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Muhammad dan Khalil Gibran

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Postby Borland » Mon Mar 05, 2007 11:47 pm

Gibran itu Kristen yah?
ada yg bisa menjelaskan profilenya?
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Postby adheel » Sat Mar 10, 2007 3:45 pm

Gibran itu kristen Othodox..
di dinding rumahnya ada Salib sama kaligrafi Muhammad..
Dia mengakui dan menghormati Al Qur'an.. bahkan sering mengambil sebagai referensi tulisannya (dijelaskan dalam catatan kaki)
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Postby Eneng Kusnadi » Sat Mar 10, 2007 3:49 pm

adheel wrote:Gibran itu kristen Othodox..
di dinding rumahnya ada Salib sama kaligrafi Muhammad..
Dia mengakui dan menghormati Al Qur'an.. bahkan sering mengambil sebagai referensi tulisannya (dijelaskan dalam catatan kaki)

Jadi Gibran itu Krislam gituh? ada lho temen saya yang Krislam! sekarang jadi Atheist murni banget ikutan Hawking :lol: :lol: :lol:
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Postby adheel » Sat Mar 10, 2007 3:52 pm

@ Eneng.. itu yang gue baca di profil singkatnya belakang buku dia.. gak gue telusuri lebih jauh... :) mungkin kalo disini dia mirip "rova" :)
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Postby islambuster » Sat Mar 10, 2007 4:03 pm

Borland wrote:Gibran itu Kristen yah?
ada yg bisa menjelaskan profilenya?

http://en.wikipedia.org/wiki/Khalil_Gibran
Khalil Gibran
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Khalil Gibran


Born: January 6, 1883
Bsharri, Lebanon
Died: April 10, 1931
New York City, United States
Occupation: Poet, visual artist
Nationality: Lebanese American
Khalil Gibran (also known as Kahlil Gibran; born Gibran Khalil Gibran, Arabic: جبران خليل جبران, Syriac: ܓ̰ܒܪܢ ܚܠܝܠ ܓ̰ܒܪܢ) (January 6, 1883 – April 10, 1931) was an artist, poet and writer. He was born in Lebanon and spent much of his productive life in the United States.

Contents [hide]
1 Youth in Lebanon
2 Youth in America
3 Art and poetry
4 Death and legacy
5 Selected works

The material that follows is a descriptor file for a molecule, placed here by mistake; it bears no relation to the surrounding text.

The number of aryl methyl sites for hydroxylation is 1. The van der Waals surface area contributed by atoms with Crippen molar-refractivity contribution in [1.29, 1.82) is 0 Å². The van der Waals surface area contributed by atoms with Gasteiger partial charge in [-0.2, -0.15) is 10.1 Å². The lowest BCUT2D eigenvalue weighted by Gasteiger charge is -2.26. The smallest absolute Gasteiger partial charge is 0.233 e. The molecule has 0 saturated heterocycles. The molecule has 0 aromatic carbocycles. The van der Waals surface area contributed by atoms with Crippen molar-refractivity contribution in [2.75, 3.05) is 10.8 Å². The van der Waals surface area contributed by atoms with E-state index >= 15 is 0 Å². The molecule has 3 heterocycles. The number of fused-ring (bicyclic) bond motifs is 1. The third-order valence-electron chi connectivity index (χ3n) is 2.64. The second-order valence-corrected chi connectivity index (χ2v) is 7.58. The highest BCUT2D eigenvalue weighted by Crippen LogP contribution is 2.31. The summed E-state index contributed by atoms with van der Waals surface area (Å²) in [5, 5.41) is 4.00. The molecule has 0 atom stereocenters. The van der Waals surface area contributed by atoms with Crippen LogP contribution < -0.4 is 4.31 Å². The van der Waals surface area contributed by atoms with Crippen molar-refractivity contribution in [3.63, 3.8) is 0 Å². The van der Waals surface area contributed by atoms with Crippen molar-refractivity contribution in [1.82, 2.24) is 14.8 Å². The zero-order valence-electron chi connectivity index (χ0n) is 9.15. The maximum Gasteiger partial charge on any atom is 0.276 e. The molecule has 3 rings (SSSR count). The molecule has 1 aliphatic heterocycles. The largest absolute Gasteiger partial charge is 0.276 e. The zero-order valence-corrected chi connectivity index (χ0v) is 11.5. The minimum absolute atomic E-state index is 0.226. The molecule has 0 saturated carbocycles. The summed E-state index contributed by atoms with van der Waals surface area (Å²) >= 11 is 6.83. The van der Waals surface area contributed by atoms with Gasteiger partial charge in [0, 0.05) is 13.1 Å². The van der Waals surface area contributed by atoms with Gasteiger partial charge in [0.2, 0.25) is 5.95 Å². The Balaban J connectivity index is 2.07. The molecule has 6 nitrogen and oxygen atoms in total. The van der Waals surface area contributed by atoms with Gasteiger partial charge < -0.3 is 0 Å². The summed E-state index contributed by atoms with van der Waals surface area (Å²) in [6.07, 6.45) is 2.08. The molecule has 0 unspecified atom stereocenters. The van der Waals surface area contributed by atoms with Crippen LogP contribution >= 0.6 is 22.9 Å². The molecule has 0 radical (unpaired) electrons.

6 Trivia
7 References
8 External links



[edit] Youth in Lebanon
According to his relative of the same name, the Gibran family's origins are obscure. Though his mother was the "offspring of a priestly, and important family", the Gibran clan was "small and undistinguished." He was born in the Maronite town of Bsharri in today's northern Lebanon - at the time, part of the Ottoman Empire -, and grew up in the region of Bsharri. His maternal grandfather was a Maronite Catholic priest.

As a result of his family's poverty, Gibran did not receive any formal schooling during his youth in Lebanon. However, priests visited him regularly and taught him about the Bible, as well as the Syriac and Arabic languages. During these early days, Gibran began developing ideas that would later form some of his major works. In particular, he conceived of The Prophet at this time.

After Gibran's father went to prison for fraud and tax evasion, Ottoman authorities confiscated his family's property. Authorities released Gibran's father in 1894, but the family had by then lost their home. Gibran's mother, Kamilah, decided to follow Gibran's uncle and emigrate to the United States. Gibran's father chose to remain in Lebanon. Gibran's mother, along with Khalil, his younger sisters Mariana and Sultana, and his half-brother Peter (a.k.a. Butros) left for New York on June 25, 1895.


[edit] Youth in America

Khalil Gibran, Photograph by Fred Holland Day, c. 1898At the time the second largest Lebanese-American community was in Boston's South End, so the Gibrans decided to settle there. His mother began working as a peddler to bring in money for the family, and Gibran started school on September 30, 1895. Since he had had no formal schooling in Lebanon, school officials placed him in a special class for immigrants to learn English. Gibran's English teacher suggested that he Anglicise the spelling of his name in order to make it more acceptable to American society. Kahlil Gibran was the result.

In his early teens, the artistry of Gibran's drawings caught the eye of his teachers and he was introduced to the avant-garde Boston artist, photographer, and publisher Fred Holland Day, who encouraged and supported Gibran in his creative endeavors.


[edit] Art and poetry
A publisher used some of Gibran's drawings for book covers in 1898, and Gibran held his first art exhibition in 1904 in Boston. During this exhibition, Gibran met Mary Elizabeth Haskell, a respected headmistress ten years his senior. The two formed an important friendship that lasted the rest of Gibran's life. Haskell influenced not only Gibran's personal life, but also his career. In 1908, Gibran went to study art with Auguste Rodin in Paris for two years. This is where he met his art study partner and lifelong friend Youssef Howayek. He later studied art in Boston.